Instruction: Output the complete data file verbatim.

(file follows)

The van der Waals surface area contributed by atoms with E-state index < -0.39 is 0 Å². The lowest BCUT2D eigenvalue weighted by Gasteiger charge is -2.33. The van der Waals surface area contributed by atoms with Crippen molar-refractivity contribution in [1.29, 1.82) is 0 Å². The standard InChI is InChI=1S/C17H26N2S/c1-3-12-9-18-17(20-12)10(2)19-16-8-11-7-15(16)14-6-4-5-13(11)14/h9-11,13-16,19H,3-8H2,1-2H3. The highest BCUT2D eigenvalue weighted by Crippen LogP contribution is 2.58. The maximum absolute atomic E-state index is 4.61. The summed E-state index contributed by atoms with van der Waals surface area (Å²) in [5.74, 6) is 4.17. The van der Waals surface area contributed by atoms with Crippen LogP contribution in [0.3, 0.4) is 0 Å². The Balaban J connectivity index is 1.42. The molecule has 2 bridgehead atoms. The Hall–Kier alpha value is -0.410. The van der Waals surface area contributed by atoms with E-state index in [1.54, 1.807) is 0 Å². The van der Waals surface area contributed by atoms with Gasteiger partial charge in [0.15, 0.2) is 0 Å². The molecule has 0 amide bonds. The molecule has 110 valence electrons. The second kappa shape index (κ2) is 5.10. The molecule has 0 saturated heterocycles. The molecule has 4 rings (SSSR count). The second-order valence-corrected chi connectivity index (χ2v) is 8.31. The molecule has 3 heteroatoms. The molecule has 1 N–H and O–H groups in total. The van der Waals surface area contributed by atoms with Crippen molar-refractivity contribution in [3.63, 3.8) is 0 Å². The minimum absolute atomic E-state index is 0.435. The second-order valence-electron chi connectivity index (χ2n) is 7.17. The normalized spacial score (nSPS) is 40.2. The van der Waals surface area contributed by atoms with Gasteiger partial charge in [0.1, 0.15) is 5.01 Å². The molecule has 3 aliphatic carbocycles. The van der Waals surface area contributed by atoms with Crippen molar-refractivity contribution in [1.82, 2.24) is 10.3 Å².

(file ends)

The van der Waals surface area contributed by atoms with E-state index < -0.39 is 0 Å². The lowest BCUT2D eigenvalue weighted by Gasteiger charge is -2.33. The van der Waals surface area contributed by atoms with Crippen molar-refractivity contribution in [1.29, 1.82) is 0 Å². The standard InChI is InChI=1S/C17H26N2S/c1-3-12-9-18-17(20-12)10(2)19-16-8-11-7-15(16)14-6-4-5-13(11)14/h9-11,13-16,19H,3-8H2,1-2H3. The highest BCUT2D eigenvalue weighted by Crippen LogP contribution is 2.58. The maximum absolute atomic E-state index is 4.61. The summed E-state index contributed by atoms with van der Waals surface area (Å²) in [5.74, 6) is 4.17. The van der Waals surface area contributed by atoms with Crippen LogP contribution in [0.3, 0.4) is 0 Å². The Balaban J connectivity index is 1.42. The molecule has 2 bridgehead atoms. The Hall–Kier alpha value is -0.410. The van der Waals surface area contributed by atoms with E-state index in [1.54, 1.807) is 0 Å². The van der Waals surface area contributed by atoms with Gasteiger partial charge in [0.15, 0.2) is 0 Å². The molecule has 0 amide bonds. The molecule has 110 valence electrons. The second kappa shape index (κ2) is 5.10. The molecule has 0 saturated heterocycles. The molecule has 4 rings (SSSR count). The second-order valence-corrected chi connectivity index (χ2v) is 8.31. The molecule has 3 heteroatoms. The molecule has 1 N–H and O–H groups in total. The van der Waals surface area contributed by atoms with Crippen molar-refractivity contribution in [3.63, 3.8) is 0 Å². The minimum absolute atomic E-state index is 0.435. The second-order valence-electron chi connectivity index (χ2n) is 7.17. The normalized spacial score (nSPS) is 40.2. The van der Waals surface area contributed by atoms with Gasteiger partial charge in [0.1, 0.15) is 5.01 Å². The molecule has 3 aliphatic carbocycles. The van der Waals surface area contributed by atoms with Crippen molar-refractivity contribution in [1.82, 2.24) is 10.3 Å².